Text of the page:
The daily cleaning must include the care of the sink and traps, the cleaning of the stove, brushing the floor, and washing off of tables. More thorough cleaning includes the scrubbing of the floor, washing of walls, woodwork, and windows, cleaning of closets and drawers.
The stoves should be rubbed often with paper, and washed thoroughly when necessary. Great pains must be taken to keep the ovens clean, by frequent washing out. Gas burners must be taken off and boiled in a solution of sal soda once in a while. The top and bottom of coal ovens should be cleaned out once a month. Kerosene stoves need constant cleaning. Stove blacking makes the stove more attractive.
It is not difficult to wash dishes well, although many people make it a very disagreeable process. The necessary apparatus is given in the utensil list. The cleansing materials include a plentiful supply of hot water, a good soap, ammonia or borax to soften the water, a gritty soap or powder. Have a pan for washing and another for rinsing, and a tray for draining if there is no drainer attached to the sink.
Prepare the dishes by scraping and neatly piling articles of a kind together. Rub greasy dishes with soft paper, and put water and ammonia or washing powder into utensils that need soaking. Have clean towels at hand. Make ready a pan of hot soap suds, by using a soap shaker, or soap solution, but do not put the cake of soap in the pan. Have rinsing water ready.
Wash the cleanest dishes first, usually the glasses, next the cups and saucers, and the silver next. Have the soiled dishes near the pan, and put in only one or two articles at a time, washing with mop or dish cloth. To pile in a number means the nicking of china, and scratching of silver. Dip each dish in the rinsing water and then put in the drainer. If there is not room for two pans, the dishes may be piled on the drainer not too many at a time, and the rinsing water poured over. Be careful not to use too hot water for delicate china and glass. Change the soapy water when it becomes in the least greasy.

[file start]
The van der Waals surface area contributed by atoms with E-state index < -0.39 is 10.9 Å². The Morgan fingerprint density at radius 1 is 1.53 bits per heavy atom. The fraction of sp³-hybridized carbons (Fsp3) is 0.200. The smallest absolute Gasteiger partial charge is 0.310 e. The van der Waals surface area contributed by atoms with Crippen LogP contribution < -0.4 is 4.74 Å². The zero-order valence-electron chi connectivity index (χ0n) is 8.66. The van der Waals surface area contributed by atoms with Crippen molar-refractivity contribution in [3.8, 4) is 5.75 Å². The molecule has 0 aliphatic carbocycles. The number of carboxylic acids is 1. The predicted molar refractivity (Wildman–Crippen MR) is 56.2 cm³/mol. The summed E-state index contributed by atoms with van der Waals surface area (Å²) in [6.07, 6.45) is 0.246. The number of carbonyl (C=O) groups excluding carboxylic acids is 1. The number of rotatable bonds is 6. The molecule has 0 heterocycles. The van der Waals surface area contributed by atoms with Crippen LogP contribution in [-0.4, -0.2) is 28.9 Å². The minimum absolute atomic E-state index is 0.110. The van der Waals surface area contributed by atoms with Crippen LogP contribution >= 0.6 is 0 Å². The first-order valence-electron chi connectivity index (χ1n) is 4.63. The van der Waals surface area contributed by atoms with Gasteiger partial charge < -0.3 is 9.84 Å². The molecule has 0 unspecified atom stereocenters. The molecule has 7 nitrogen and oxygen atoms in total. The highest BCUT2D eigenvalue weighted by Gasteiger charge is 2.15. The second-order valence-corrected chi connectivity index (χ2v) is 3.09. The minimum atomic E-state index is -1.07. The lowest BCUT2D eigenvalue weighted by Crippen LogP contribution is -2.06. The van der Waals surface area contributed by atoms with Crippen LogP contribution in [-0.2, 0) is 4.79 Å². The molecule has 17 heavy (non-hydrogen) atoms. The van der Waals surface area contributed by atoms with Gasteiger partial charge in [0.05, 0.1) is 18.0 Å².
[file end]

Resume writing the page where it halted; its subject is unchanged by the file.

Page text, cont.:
Wipe the dishes while they are still warm, and use dry towels.
Wash the utensils thoroughly, especially on the bottom. Heavy utensils can be dried without wiping, on or near the stove. Do not put any utensils away until they are perfectly dry.
Steel knives should be scoured and thoroughly rinsed and dried. Wash out the towels and dishpan, and leave the sink and drainboard perfectly clean. It does take time and work for this whole process, but spotless cleanliness is our aim.1
Home dish-washers are being devised, and should save some of the labor. None as yet has proved very satisfactory.
1. What is essential to the planning of a convenient kitchen?
2. How may cleanliness be secured through the furnishings?
3. What are the requisites in a good work table?
4. Explain the construction of a refrigerator. Of a good sink.
5. Compare the materials used in utensils.
6. What is the advantage of a machine compared with hand power?
7. Make an estimate of the cost of utensils for the home kitchen from a price list obtained from some standard furnishing shop.
8. Examine the utensils in the school kitchen and at home. Consider the material and shape with reference to durability and convenience.
9. What are the important points in cleaning the kitchen?
10. What are the important points in good dish-washing ?
11. What is a good order of work in dish-washing?
In the school kitchen the dish-washing may be done at the sink by housekeepers appointed for the day, or if equipment allows, the work may be done in twos with some definite plan for dividing the work.